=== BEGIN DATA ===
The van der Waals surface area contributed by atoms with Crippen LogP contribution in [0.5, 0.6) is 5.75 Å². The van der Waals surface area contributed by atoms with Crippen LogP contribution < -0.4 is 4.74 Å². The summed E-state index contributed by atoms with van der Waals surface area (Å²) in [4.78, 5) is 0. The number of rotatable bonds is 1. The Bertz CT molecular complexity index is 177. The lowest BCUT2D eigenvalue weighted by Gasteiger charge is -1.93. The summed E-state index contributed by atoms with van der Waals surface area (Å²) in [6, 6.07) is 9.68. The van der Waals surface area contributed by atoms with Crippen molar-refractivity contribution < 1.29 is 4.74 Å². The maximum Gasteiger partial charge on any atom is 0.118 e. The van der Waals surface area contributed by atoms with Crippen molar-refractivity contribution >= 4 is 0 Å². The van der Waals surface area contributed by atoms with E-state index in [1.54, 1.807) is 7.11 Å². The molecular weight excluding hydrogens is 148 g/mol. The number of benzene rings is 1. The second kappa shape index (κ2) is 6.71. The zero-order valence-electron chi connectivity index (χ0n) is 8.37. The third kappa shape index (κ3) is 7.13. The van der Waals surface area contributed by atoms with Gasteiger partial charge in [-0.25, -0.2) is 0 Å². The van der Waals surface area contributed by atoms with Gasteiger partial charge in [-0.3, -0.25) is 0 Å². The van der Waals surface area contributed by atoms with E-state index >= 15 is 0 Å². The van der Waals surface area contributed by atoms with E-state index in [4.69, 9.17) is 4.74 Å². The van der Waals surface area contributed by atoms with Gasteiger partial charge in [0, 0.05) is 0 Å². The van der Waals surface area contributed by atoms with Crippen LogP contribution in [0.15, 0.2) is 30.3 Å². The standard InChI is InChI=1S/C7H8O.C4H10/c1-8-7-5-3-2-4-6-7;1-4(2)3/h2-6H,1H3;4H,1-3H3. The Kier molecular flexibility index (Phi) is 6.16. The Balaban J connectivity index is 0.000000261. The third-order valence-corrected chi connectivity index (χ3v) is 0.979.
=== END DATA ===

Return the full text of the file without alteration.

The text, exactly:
The van der Waals surface area contributed by atoms with Crippen LogP contribution in [0.5, 0.6) is 5.75 Å². The van der Waals surface area contributed by atoms with Crippen LogP contribution < -0.4 is 4.74 Å². The summed E-state index contributed by atoms with van der Waals surface area (Å²) in [4.78, 5) is 0. The number of rotatable bonds is 1. The Bertz CT molecular complexity index is 177. The lowest BCUT2D eigenvalue weighted by Gasteiger charge is -1.93. The summed E-state index contributed by atoms with van der Waals surface area (Å²) in [6, 6.07) is 9.68. The van der Waals surface area contributed by atoms with Crippen molar-refractivity contribution < 1.29 is 4.74 Å². The maximum Gasteiger partial charge on any atom is 0.118 e. The van der Waals surface area contributed by atoms with Crippen molar-refractivity contribution >= 4 is 0 Å². The van der Waals surface area contributed by atoms with E-state index in [1.54, 1.807) is 7.11 Å². The molecular weight excluding hydrogens is 148 g/mol. The number of benzene rings is 1. The second kappa shape index (κ2) is 6.71. The zero-order valence-electron chi connectivity index (χ0n) is 8.37. The third kappa shape index (κ3) is 7.13. The van der Waals surface area contributed by atoms with Gasteiger partial charge in [-0.25, -0.2) is 0 Å². The van der Waals surface area contributed by atoms with Gasteiger partial charge in [-0.3, -0.25) is 0 Å². The van der Waals surface area contributed by atoms with E-state index >= 15 is 0 Å². The van der Waals surface area contributed by atoms with E-state index in [4.69, 9.17) is 4.74 Å². The van der Waals surface area contributed by atoms with Gasteiger partial charge in [0, 0.05) is 0 Å². The van der Waals surface area contributed by atoms with Crippen LogP contribution in [0.15, 0.2) is 30.3 Å². The standard InChI is InChI=1S/C7H8O.C4H10/c1-8-7-5-3-2-4-6-7;1-4(2)3/h2-6H,1H3;4H,1-3H3. The Kier molecular flexibility index (Phi) is 6.16. The Balaban J connectivity index is 0.000000261. The third-order valence-corrected chi connectivity index (χ3v) is 0.979.